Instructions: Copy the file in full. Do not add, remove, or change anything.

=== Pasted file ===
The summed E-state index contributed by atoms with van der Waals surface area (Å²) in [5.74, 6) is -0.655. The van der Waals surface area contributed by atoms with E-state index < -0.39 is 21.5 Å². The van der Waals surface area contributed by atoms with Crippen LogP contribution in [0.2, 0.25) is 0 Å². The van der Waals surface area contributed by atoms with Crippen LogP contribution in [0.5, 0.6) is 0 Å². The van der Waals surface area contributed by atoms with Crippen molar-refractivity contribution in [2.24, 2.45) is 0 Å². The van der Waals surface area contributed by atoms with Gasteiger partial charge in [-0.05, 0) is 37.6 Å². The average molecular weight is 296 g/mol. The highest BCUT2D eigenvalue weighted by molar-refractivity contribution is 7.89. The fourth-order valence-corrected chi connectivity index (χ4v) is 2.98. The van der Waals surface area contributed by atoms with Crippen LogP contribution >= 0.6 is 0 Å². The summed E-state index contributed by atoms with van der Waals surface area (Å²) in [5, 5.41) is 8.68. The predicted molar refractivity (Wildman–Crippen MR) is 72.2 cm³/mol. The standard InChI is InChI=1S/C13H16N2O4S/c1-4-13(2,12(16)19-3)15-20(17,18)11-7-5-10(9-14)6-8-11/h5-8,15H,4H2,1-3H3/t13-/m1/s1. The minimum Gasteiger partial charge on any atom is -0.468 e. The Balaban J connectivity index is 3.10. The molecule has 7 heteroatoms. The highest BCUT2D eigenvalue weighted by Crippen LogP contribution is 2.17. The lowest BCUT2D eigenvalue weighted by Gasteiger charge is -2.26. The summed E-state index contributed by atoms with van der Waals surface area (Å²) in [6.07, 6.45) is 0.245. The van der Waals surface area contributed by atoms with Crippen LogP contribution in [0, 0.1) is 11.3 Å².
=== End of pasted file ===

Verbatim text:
The summed E-state index contributed by atoms with van der Waals surface area (Å²) in [5.74, 6) is -0.655. The van der Waals surface area contributed by atoms with E-state index < -0.39 is 21.5 Å². The van der Waals surface area contributed by atoms with Crippen LogP contribution in [0.2, 0.25) is 0 Å². The van der Waals surface area contributed by atoms with Crippen LogP contribution in [0.5, 0.6) is 0 Å². The van der Waals surface area contributed by atoms with Crippen molar-refractivity contribution in [2.24, 2.45) is 0 Å². The van der Waals surface area contributed by atoms with Gasteiger partial charge in [-0.05, 0) is 37.6 Å². The average molecular weight is 296 g/mol. The highest BCUT2D eigenvalue weighted by molar-refractivity contribution is 7.89. The fourth-order valence-corrected chi connectivity index (χ4v) is 2.98. The van der Waals surface area contributed by atoms with Crippen LogP contribution >= 0.6 is 0 Å². The summed E-state index contributed by atoms with van der Waals surface area (Å²) in [5, 5.41) is 8.68. The predicted molar refractivity (Wildman–Crippen MR) is 72.2 cm³/mol. The standard InChI is InChI=1S/C13H16N2O4S/c1-4-13(2,12(16)19-3)15-20(17,18)11-7-5-10(9-14)6-8-11/h5-8,15H,4H2,1-3H3/t13-/m1/s1. The minimum Gasteiger partial charge on any atom is -0.468 e. The Balaban J connectivity index is 3.10. The molecule has 7 heteroatoms. The highest BCUT2D eigenvalue weighted by Crippen LogP contribution is 2.17. The lowest BCUT2D eigenvalue weighted by Gasteiger charge is -2.26. The summed E-state index contributed by atoms with van der Waals surface area (Å²) in [6.07, 6.45) is 0.245. The van der Waals surface area contributed by atoms with Crippen LogP contribution in [0, 0.1) is 11.3 Å².